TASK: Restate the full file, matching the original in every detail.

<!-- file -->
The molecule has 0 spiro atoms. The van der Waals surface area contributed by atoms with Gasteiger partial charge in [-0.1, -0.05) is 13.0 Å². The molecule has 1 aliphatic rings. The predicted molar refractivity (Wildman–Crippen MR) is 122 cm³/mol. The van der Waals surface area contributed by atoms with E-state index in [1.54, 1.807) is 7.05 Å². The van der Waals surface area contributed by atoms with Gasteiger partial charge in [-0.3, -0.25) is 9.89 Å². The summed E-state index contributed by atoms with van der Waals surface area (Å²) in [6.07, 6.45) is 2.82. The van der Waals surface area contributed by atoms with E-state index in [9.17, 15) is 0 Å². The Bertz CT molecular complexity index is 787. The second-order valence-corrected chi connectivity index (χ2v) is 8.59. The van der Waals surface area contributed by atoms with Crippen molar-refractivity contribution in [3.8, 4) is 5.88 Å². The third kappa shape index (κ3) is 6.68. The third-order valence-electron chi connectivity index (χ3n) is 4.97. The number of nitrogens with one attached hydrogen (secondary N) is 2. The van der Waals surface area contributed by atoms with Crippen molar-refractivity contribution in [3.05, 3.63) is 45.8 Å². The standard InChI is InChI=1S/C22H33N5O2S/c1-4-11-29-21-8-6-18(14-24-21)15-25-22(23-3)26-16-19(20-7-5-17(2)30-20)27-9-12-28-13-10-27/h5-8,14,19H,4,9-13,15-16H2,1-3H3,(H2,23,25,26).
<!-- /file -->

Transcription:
The molecule has 0 spiro atoms. The van der Waals surface area contributed by atoms with Gasteiger partial charge in [-0.1, -0.05) is 13.0 Å². The molecule has 1 aliphatic rings. The predicted molar refractivity (Wildman–Crippen MR) is 122 cm³/mol. The van der Waals surface area contributed by atoms with E-state index in [1.54, 1.807) is 7.05 Å². The van der Waals surface area contributed by atoms with Gasteiger partial charge in [-0.3, -0.25) is 9.89 Å². The summed E-state index contributed by atoms with van der Waals surface area (Å²) in [6.07, 6.45) is 2.82. The van der Waals surface area contributed by atoms with E-state index in [9.17, 15) is 0 Å². The Bertz CT molecular complexity index is 787. The second-order valence-corrected chi connectivity index (χ2v) is 8.59. The van der Waals surface area contributed by atoms with Crippen molar-refractivity contribution in [3.8, 4) is 5.88 Å². The third kappa shape index (κ3) is 6.68. The third-order valence-electron chi connectivity index (χ3n) is 4.97. The number of nitrogens with one attached hydrogen (secondary N) is 2. The van der Waals surface area contributed by atoms with Crippen molar-refractivity contribution in [3.05, 3.63) is 45.8 Å². The standard InChI is InChI=1S/C22H33N5O2S/c1-4-11-29-21-8-6-18(14-24-21)15-25-22(23-3)26-16-19(20-7-5-17(2)30-20)27-9-12-28-13-10-27/h5-8,14,19H,4,9-13,15-16H2,1-3H3,(H2,23,25,26).